Amendments require 60% to pass
Y – 4,747,536 (61.68%)
N – 2,950,083 (38.35%)
If passed, Amendment 9 provides total or partial tax relief of homestead property to the surviving spouse of a military veteran or first responder who died while on active duty as a member of the United States Armed Forces or in the line of duty.
Amendment 9 authorizes the Legislature to provide by general law homestead property tax relief to the surviving spouse of a military veteran who died from service-connected causes while on active duty or to the surviving spouse of a first responder who died in the line of duty. The Amendment authorizes the Legislature to totally exempt or partially exempt such surviving spouse’s homestead property from ad valorem taxation. The Amendment defines a first responder as a law enforcement officer, a correctional officer, a firefighter, an emergency medical technician, or a paramedic. If passed, Amendment 9 shall take effect January 1, 2013.
Local counties, school districts and other special districts (such as water management districts) are permitted under the Florida Constitution to levy taxes on property such as homes. The conditions and amounts of these local property taxes are governed by the
Florida Constitution and by statutes enacted by the Legislature and signed by the
Each piece of property in Florida’s counties is appraised for “just” or “market” value each year by an elected local property tax appraiser. The local elected governing body, such as a county commission, then determines the “tax rate” (or “millage”) to be applied to the value of each piece of property, within strict upper limits specified by the Florida Constitution and the Legislature. After the tax has been determined, by multiplying the tax rate by the property’s assessed value, exemptions can be subtracted from the tax and discounts applied.
Although these taxes generally apply uniformly to every person and organization in the state, some exemptions exist:
- Up to $50,000 exemption per year for a “homestead”, the permanent residence of a homeowner, renter or dependent. The first $25,000 exemption applies to all property taxes, including school district taxes. The additional exemption of $25,000 applies only to non-school taxes and to the assessed value of the property between $50,000 and $75,000.
- $500 exemption for a widow or widower who is a Florida resident and who is currently unmarried.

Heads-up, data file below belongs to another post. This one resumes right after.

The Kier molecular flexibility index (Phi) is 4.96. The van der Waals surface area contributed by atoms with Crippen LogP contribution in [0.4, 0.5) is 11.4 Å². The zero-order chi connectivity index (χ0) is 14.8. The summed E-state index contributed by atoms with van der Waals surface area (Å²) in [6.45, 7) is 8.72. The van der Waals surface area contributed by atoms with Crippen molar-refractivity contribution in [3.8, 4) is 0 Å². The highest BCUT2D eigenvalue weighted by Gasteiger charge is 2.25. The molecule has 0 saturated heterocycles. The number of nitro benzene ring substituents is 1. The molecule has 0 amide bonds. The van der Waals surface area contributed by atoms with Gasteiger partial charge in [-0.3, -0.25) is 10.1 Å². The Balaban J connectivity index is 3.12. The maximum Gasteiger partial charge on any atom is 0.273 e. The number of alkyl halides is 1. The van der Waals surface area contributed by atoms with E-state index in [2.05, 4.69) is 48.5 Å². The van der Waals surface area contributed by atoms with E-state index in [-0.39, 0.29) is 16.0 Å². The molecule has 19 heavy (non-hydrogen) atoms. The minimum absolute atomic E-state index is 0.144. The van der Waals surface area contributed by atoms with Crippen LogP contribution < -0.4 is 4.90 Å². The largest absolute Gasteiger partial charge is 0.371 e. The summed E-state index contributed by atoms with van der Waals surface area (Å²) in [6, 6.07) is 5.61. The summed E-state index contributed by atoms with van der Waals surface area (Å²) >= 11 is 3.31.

- $500 exemption for a person who is legally blind.
- Total exemption for homesteads used by quadriplegics.
- Total exemption for homesteads used by paraplegics, hemiplegics, or other totally and permanently disabled people who must use a wheelchair for mobility or are legally blind if gross household income is below limits established by the Legislature (currently $26,350 for a homestead used by someone who is totally and permanently disabled to $33,541 for a couple in a non-profit home for the aged).
- Additional $50,000 exemption for persons 65 and older who comply with income limitations in some cities and counties where city or county governments have enacted a local ordinance allowing the added exemption.
Other exemptions and discounts exist for military veterans only, some for all veterans, some for elderly veterans and some for those who are disabled because of combat injuries:
- $5,000 exemption for ex-military service member who is at least 10% disabled in war or by service-connected events.
- Total exemption for honorably discharged veterans who are totally and permanently disabled or require a wheelchair for mobility resulting from military service.
- Varying exemptions for current or former members of any branch of the US military, the US Coast Guard or the Florida National Guard who were deployed within the last calendar year outside the US. The amounts of the exemptions depend on the percent of time the service member was deployed overseas.
- Varying discounts for disabled veterans who are 65 years of age or older and are Florida residents at the time they entered military service, based on percentage of disability that is a permanent service-connected disability, at least part of which is combat-related.
The surviving spouse of a deceased military veteran or first responder (who died in the line of duty) may not qualify for one or more of these exemptions. If not, he or she may have to pay full taxes on property formerly owned jointly with the deceased spouse. The Amendment proposes to authorize local governments to provide special property tax relief – using homestead exemptions – for such surviving spouses.
State government estimates that the total revenue impact would be about $0.6 million per year – $0.3 million in school taxes and $0.3 million in local government non-school taxes.
Title: HOMESTEAD PROPERTY TAX EXEMPTION FOR SURVIVING SPOUSE OF MILITARY VETERAN OR FIRST RESPONDER
Type: Legislatively-referred constitutional amendment (passed unanimously)
Sponsors: State Representative Shawn Harrison and Senator Jim Norman.
Abstract: Provides additional property tax relief for spouses of veterans and first responders
Read the Amendment: Full Text
Those in support say: Surviving spouses of veterans and first responders often are poor and need tax relief. They deserve the state’s support. The measure was unanimously approved by both the Florida House an Senate
Those in opposition say: Other programs provide support for the survivors of veterans and first responders. Additional property tax exemptions mean that everyone else must pay more.
Requires: 60% voter approval for adoption.